The Third Circuit Court of Appeals recently issued an opinion in Minarsky v. Susquehanna County, No. 17-2646 (July 3, 2018). The decision, which vacated the entry of summary judgment in favor of an employer that had asserted the Faragher-Ellerth defense to a sexual harassment claim based upon a hostile work environment, provides some important lessons for employers.


Sheri Minarsky began working as a secretary in Susquehanna County’s Department of Veteran’s Affairs in September 2009. Minarsky alleged that shortly thereafter, the department’s former director, to whom she reported, began to engage in unwelcome physical contact with her, including attempting to kiss her on the lips, massage her shoulders, or touch her face. Accordingly to Minarsky, the former director also sent her sexually explicit email messages, called her at home on non-work days and questioned her about personal matters during those discussions, interrogated her about her activities during lunch hours, and engaged in other unpredictable behavior. Minarsky asked the director to discontinue the behavior soon after it started, but he did not do so. At the suggestion of her physician, Minarsky eventually wrote an email to him in July 2013, advising him that his behavior of hugging, touching, and kissing her made her uncomfortable and asking him to stop. Although the director responded that he would do so, the county learned of his conduct from a coworker and friend in whom Minarsky had confided; soon thereafter, the director admitted to the allegations and his employment was terminated.

Minarsky resigned several years later, and she filed a lawsuit in the U.S. District Court for the Middle District of Pennsylvania against the county and the former director. Following discovery, the county moved for summary judgment. The district court entered judgment in favor of the county on Minarsky’s Title VII and state law discrimination claims.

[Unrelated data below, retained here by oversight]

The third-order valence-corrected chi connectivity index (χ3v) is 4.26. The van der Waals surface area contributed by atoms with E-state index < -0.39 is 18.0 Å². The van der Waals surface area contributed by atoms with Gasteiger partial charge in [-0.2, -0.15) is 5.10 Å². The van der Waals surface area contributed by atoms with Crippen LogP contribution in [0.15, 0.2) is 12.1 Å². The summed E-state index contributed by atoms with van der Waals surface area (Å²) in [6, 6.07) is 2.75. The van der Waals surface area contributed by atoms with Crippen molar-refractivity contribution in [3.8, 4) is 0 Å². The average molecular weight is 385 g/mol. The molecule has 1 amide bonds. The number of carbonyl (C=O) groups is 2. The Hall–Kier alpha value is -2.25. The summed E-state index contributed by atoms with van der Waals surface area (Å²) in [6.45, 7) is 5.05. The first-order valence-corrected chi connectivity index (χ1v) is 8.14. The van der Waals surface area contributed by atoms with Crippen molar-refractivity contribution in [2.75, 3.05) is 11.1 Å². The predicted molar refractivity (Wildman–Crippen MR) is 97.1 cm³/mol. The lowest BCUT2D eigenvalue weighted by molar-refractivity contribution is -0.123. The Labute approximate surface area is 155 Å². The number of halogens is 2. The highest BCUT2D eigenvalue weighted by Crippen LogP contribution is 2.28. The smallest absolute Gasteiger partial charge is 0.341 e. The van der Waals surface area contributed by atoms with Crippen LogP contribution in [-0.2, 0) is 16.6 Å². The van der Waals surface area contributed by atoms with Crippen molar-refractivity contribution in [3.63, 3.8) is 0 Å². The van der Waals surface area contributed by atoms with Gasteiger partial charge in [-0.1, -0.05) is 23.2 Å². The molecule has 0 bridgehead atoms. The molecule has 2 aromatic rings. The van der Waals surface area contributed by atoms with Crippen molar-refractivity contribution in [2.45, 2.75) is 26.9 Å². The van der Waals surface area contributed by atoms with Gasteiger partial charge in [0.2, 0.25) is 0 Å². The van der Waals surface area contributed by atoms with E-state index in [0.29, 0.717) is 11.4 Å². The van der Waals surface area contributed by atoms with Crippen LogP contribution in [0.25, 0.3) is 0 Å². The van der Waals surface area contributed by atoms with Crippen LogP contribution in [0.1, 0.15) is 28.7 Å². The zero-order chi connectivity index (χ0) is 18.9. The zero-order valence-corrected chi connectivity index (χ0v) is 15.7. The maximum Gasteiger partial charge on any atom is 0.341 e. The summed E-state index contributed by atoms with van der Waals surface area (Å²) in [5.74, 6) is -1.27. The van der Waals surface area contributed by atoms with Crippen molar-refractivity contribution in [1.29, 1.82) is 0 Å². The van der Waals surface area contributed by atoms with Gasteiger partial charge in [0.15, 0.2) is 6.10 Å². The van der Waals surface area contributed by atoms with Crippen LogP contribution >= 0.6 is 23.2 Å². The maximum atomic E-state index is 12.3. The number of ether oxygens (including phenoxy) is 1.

The Third Circuit’s Decision

The Third Circuit vacated the district court’s entry of summary judgment. Examining the first prong of the Faragher-Ellerth defense (whether the employer exercised reasonable care to prevent and correct promptly any sexually harassing behavior), the court concluded that although the county had adopted a written anti-harassment policy which was provided to Minarsky—and although the county had reprimanded the director twice for inappropriate conduct towards other female employees and later terminated his employment—a jury could find that the county had not exercised reasonable care to prevent the director’s harassing behavior based upon the existence of a pattern of unwelcome advances towards other women and the placement of Minarsky in a setting where she worked alone with the former director once a week.

The Third Circuit then turned to the second prong of the Faragher-Ellerth defense: whether the harassed employee unreasonably failed to take advantage of any preventative or corrective opportunities provided by the employer or to avoid harm otherwise. The court concluded that disputed issues of fact also existed with respect to whether Minarsky had acted reasonably in failing to take advantage of preventative or corrective opportunities or to avoid harm otherwise. Although it was undisputed that Minarsky had not reported the harassment, the court concluded that a jury could find her silence to be objectively reasonable in light of the specific evidence of circumstances that contributed to Minarsky’s subjective fear of retaliation.

Key Takeaways

The Third Circuit’s decision highlights the increasing challenges that employers face in defending sexual harassment claims. Although the district court found that the county had satisfied the elements of the Faragher-Ellerth defense as a matter of law, the Third Circuit considered a broad range of factors relating to the director’s history of interactions with Minarsky and other women, the employer’s response to reports it received concerning his unwelcome conduct towards other women, and the circumstances that may have influenced Minarsky to remain silent for several years. The court held that disputed issues of fact existed concerning the reasonableness of the county’s efforts to prevent such behavior and the reasonableness of Minarsky’s silence about the former director’s unwelcome conduct.